Endometrial Carcinoma-Symptoms and Treatment Options

Cancer occurs when the cells in your body go through certain changes which can cause them to grow out of control. Cancer cells are not the same as the normal cells in your body; they have the ability to grow and invade the surrounding tissues, as well as to spread throughout your body. Endometrial carcinoma is a kind of cancer that begins in your uterus-carcinoma is a type of cancer that begins in tissues which form linings throughout your body. The endometrium is the lining of the inside of your uterus, therefore endometrial carcinoma forms from the inner lining of the uterus. There are approximately 34,000 cases of endometrial cancer diagnoses in the United States each year, but the good news is that since this cancer is generally diagnosed in the early stages, the cure rate is high, with a five-year survival rate of 85%.

Risk Factors

While the cause of endometrial carcinoma is not known, there are certain risk factors involved which include begin obese (more than 50 pounds over ideal body weight) which increases your risk by ten times, being postmenopausal, going through menopause after age 52, having no children, having hypertension or diabetes, having polycystic ovaries, taking estrogen replacement therapy without supplemental progesterone, or a history of pelvic radiation therapy. The use of birth control pill, or postmenopausal hormone replacement therapy with estrogen and progesterone decrease your risk of developing endometrial cancer by half.

Symptoms of Endometrial Carcinoma

In a full 90% of the cases of endometrial carcinoma there is abnormal uterine bleeding which can range from minor staining to full-blown hemorrhage. There can also be pelvic pain, pain in your back or legs, bladder or rectal symptoms or weight loss and a feeling of weakness. Five percent of all women with endometrial carcinoma will have no symptoms at all.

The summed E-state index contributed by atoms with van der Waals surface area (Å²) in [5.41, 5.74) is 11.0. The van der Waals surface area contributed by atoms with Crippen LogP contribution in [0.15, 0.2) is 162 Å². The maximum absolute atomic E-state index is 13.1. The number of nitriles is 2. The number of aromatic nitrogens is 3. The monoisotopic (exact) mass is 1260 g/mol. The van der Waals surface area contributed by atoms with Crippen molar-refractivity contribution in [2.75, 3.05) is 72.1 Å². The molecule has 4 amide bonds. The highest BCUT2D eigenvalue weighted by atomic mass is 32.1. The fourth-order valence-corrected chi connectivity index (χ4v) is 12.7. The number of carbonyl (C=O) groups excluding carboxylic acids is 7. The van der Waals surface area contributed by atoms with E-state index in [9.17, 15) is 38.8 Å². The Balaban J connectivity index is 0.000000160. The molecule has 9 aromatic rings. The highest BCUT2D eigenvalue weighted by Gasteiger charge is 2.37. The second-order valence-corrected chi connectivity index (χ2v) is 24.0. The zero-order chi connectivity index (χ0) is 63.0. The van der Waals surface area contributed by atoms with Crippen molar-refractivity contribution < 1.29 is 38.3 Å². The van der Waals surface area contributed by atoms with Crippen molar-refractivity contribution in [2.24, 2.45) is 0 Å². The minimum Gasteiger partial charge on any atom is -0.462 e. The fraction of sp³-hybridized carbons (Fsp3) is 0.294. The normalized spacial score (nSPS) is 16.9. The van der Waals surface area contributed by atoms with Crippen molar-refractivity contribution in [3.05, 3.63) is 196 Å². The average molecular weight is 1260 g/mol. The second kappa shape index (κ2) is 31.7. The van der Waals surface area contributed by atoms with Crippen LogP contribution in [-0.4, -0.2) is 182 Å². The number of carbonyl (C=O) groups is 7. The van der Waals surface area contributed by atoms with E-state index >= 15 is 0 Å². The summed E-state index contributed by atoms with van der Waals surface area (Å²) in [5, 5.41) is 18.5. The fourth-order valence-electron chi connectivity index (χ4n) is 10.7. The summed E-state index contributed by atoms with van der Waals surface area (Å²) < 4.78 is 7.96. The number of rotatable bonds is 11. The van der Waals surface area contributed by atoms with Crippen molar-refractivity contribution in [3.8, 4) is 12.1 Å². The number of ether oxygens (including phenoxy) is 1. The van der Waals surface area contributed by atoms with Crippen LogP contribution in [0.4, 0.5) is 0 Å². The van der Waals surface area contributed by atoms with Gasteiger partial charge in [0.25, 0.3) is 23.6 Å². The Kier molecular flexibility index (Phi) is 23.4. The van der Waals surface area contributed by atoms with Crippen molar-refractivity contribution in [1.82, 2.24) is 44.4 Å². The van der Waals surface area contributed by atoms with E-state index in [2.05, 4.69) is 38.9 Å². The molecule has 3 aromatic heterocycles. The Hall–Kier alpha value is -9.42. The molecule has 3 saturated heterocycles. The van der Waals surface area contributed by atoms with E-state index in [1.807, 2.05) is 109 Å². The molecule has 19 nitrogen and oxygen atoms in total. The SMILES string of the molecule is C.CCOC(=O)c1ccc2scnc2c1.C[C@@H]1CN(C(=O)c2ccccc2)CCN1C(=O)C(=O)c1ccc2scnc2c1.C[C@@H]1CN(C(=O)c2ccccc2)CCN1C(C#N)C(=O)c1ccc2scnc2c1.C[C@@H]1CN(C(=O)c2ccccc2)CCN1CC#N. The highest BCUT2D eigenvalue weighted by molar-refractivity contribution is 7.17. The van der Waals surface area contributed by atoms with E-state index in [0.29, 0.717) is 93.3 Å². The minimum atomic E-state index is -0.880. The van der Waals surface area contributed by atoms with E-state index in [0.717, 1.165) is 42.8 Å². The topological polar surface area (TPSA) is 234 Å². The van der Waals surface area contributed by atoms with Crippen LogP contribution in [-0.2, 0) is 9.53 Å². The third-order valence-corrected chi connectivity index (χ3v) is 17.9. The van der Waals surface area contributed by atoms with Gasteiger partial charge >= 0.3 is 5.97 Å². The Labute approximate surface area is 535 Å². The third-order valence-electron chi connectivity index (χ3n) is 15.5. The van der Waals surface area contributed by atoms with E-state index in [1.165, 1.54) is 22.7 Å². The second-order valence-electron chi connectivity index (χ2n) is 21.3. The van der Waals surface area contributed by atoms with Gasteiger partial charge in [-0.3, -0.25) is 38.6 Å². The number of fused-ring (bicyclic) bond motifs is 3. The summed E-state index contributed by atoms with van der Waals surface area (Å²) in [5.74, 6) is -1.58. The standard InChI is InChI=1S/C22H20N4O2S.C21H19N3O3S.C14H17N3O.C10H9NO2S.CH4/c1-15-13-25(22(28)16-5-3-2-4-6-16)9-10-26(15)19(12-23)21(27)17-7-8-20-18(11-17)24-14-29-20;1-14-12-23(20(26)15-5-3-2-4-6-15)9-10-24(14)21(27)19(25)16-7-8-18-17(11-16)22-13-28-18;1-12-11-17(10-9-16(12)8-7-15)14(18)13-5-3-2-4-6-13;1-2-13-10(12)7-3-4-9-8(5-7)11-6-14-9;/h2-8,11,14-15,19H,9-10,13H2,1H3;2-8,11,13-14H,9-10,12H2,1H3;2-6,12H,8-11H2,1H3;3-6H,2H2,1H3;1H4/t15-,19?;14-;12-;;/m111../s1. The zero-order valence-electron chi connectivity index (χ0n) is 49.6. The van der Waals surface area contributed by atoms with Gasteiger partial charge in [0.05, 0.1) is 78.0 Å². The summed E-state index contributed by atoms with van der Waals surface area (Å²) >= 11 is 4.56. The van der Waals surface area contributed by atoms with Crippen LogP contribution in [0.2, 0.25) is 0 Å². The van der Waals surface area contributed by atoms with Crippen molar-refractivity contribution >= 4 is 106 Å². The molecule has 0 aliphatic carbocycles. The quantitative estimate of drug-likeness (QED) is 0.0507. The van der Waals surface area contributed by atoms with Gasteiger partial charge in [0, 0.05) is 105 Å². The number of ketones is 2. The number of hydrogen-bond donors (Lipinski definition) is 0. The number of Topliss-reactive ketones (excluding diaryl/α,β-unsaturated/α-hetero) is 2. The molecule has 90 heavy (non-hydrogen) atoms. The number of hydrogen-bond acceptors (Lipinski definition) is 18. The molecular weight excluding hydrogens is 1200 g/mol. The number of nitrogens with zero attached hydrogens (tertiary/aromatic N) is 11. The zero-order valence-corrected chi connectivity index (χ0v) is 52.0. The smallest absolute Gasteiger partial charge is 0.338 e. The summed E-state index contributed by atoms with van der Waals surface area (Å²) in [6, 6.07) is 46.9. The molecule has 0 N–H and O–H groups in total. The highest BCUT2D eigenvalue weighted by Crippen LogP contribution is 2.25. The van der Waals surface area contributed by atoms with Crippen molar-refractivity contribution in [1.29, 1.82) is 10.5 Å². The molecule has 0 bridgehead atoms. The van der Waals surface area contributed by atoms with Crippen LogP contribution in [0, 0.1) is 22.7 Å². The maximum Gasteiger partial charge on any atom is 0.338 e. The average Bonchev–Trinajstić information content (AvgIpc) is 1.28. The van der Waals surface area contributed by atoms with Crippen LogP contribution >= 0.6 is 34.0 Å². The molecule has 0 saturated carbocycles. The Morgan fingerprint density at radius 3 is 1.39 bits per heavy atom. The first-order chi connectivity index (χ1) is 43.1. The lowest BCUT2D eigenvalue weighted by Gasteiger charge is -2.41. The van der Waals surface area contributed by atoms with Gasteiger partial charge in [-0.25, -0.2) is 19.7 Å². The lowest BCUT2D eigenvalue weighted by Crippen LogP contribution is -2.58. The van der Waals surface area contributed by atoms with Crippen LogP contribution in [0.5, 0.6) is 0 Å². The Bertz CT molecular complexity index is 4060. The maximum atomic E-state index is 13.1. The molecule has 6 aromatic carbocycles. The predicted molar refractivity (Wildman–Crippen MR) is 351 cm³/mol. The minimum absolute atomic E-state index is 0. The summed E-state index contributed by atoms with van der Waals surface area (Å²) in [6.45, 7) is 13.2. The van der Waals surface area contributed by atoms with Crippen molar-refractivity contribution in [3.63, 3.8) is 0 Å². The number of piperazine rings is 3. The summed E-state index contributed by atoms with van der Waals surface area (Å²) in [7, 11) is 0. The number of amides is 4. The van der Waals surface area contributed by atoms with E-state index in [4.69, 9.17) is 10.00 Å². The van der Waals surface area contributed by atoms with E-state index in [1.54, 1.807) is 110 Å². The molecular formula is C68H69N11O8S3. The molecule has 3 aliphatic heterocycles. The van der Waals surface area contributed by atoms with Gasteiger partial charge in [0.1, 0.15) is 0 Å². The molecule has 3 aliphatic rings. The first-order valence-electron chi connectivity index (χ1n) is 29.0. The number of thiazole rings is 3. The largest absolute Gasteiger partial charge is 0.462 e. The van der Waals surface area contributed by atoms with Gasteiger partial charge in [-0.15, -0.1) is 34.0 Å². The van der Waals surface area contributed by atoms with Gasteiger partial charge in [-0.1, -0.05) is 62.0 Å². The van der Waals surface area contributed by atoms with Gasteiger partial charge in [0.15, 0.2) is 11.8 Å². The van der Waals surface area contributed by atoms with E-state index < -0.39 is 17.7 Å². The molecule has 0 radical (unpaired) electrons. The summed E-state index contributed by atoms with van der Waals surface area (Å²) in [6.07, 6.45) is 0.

Diagnosis

The definitive diagnosis will be made through an endometrial biopsy, which includes a small scraping of the uterus. This can usually be performed in your doctor's office, although a dilation and curettage may be required if there was an insufficient specimen on an office biopsy or if you are unable to have the endometrial biopsy done in the doctor's office due to a small cervical opening or significant discomfort.

Treatments for Endometrial Carcinoma

Your doctor will likely recommend surgery in the form of a midline abdominal incision, or possibly the less-invasive laparoscopic surgery, including a hysterectomy, removal of both tubes and ovaries, and, in non-obese women, removal of the pelvic and para-aortic lymph nodes, which will allow a quicker hospital release and speedier recovery. You may have two to six weeks of radiation treatment to your pelvic region and upper vagina following your surgery, or chemotherapy treatment, usually reserved for later stages of endometrial carcinoma or recurrent cancer. The five-year survival rate following surgery is 95%--a particularly high, and happy-statistic!

Follow Up

Your doctor will likely recommend a general physical and pelvic examination including a Pap smear every three months for the first two years, then every six months for an additional three years. Nearly 70% of recurrences take place within three years of initial therapy, so your follow-up visits are critical.

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